Regulating Critical Care Ultrasound, It Is All in the Interpretation
Point-of-care ultrasound (POCUS) use is rapidly expanding as a practice in adult and pediatric critical care environments. In January 2020, the Joint Commission endorsed a statement from the Emergency Care Research Institute citing point-of-care ultrasound as a potential hazard to patients for reasons related to training and skill verification, oversight of use, and recordkeeping and accountability mechanisms for clinical use; however, no evidence was presented to support these concerns. Existing data on point-of-care ultrasound practices in pediatric critical care settings verify that point-of-care ultrasound use continues to increase, and contrary to the concerns raised, resources are becoming increasingly available for point-of-care ultrasound use. Many institutions have recognized a successful approach to addressing these concerns that can be achieved through multispecialty collaborations.
Conclusion: Ambulatory renal and cardio-vascular follow-up in case of neonatal medical history can be enhanced, with necessity to raise awareness and to edict guidelines available to pediatricians.What is Known:•There is a compelling evidence of long-term renal and cardiovascular consequences of prematurity and low birth weight.•Specific cardiovascular and renal follow-up guidelines, coming from professional organizations, are currently not available for these patients.What is New:•Pediatricians in ambulatory setting do not adapt their renal and cardiovascular follow-up in case of neonatal medical history.&b...
CONCLUSION: The ultrasonography measure of right liver lobe diameter by itself can reliably identify patients with NAFLD with a good sensitivity and specificity, however, this can be improved by adding the LAP mathematical index in our population. PMID: 33031969 [PubMed - as supplied by publisher]
Publication date: Available online 10 October 2020Source: Brazilian Journal of Anesthesiology (English Edition)Author(s): Mateus Meira Vasconcelos, João Paulo Jordão Pontes, Alexandre de Menezes Rodrigues, Demócrito Ribeiro de Brito Neto, Rodrigo Rodrigues Alves, Fernando Cássio do Prado Silva, Denis Fabiano de Souza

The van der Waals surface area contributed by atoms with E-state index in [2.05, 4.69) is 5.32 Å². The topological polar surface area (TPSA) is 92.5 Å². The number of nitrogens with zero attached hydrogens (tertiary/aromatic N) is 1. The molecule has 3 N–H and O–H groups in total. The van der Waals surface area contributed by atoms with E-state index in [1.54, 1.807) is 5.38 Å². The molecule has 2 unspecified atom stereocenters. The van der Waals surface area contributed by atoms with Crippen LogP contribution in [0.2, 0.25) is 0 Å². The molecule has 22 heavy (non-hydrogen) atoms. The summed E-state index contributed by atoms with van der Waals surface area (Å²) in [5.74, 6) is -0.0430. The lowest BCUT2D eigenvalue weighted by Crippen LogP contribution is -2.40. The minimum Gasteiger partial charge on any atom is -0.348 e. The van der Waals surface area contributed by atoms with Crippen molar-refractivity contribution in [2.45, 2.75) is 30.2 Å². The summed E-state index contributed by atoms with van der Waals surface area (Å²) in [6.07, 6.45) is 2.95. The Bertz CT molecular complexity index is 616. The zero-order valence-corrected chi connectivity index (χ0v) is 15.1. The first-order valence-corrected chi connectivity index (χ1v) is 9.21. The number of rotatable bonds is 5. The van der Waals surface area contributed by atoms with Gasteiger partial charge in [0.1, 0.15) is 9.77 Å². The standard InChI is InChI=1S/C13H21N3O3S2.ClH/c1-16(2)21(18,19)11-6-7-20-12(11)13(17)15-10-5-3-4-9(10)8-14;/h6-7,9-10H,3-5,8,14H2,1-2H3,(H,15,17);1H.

This study was designed to examine the effect of TEAS for pain relief in women undergoing transvaginal ultrasound-guided oocyte aspiration. This single-blinded, multicenter, randomized controlled trial was performed in China between May 2013 and May 2015. The subjects were randomized to mock TEAS and TEAS. TEAS or mock TEAS was administered 30 min before oocyte retrieval until the end of the operation. The primary and secondary endpoints were the pain measured using the visual analog scale (VAS) within 1 min and 1 hour after oocyte retrieval, respectively. Serum β-endorphin levels were tested in the firs...
This is another great e-book on breast sonography in e-book format.Covers all major aspects of sonography of breast pathology in an Atlas format.Includes benign and malignant breast masses among others. Download from Amazon's secure site and view in your amazon Kindle app on iphone, android mobile or tab, as well as Kindle reader.https://www.amazon.com/dp/B08HDG9JRL
Publication date: Available online 8 October 2020Source: Chemical Engineering Research and DesignAuthor(s): Alice Bouchez, Peggy Vauchel, Leandro Galvan D’Alessandro, Krasimir Dimitrov
Publication date: Available online 8 October 2020Source: European Journal of RadiologyAuthor(s): Pei Li Fan, Hong Ding, Feng Mao, Ling Li Chen, Yi Dong, Wen Ping Wang
Publication date: Available online 8 October 2020Source: European Journal of RadiologyAuthor(s): Davide Colombi, Marcello Petrini, Gabriele Maffi, Gabriele D. Villani, Flavio C. Bodini, Nicola Morelli, Gianluca Milanese, Mario Silva, Nicola Sverzellati, Emanuele Michieletti
Conclusion: Earlier resolution of articaine block makes it more favorable than bupivacaine for ambulatory surgery. This trial is registered with (NCT04189198). PMID: 33029135 [PubMed]
Publication date: Available online 8 October 2020Source: Anaesthesia Critical Care &Pain MedicineAuthor(s): Paul J. Zetlaoui, Elodie Gauthier, Dan Benhamou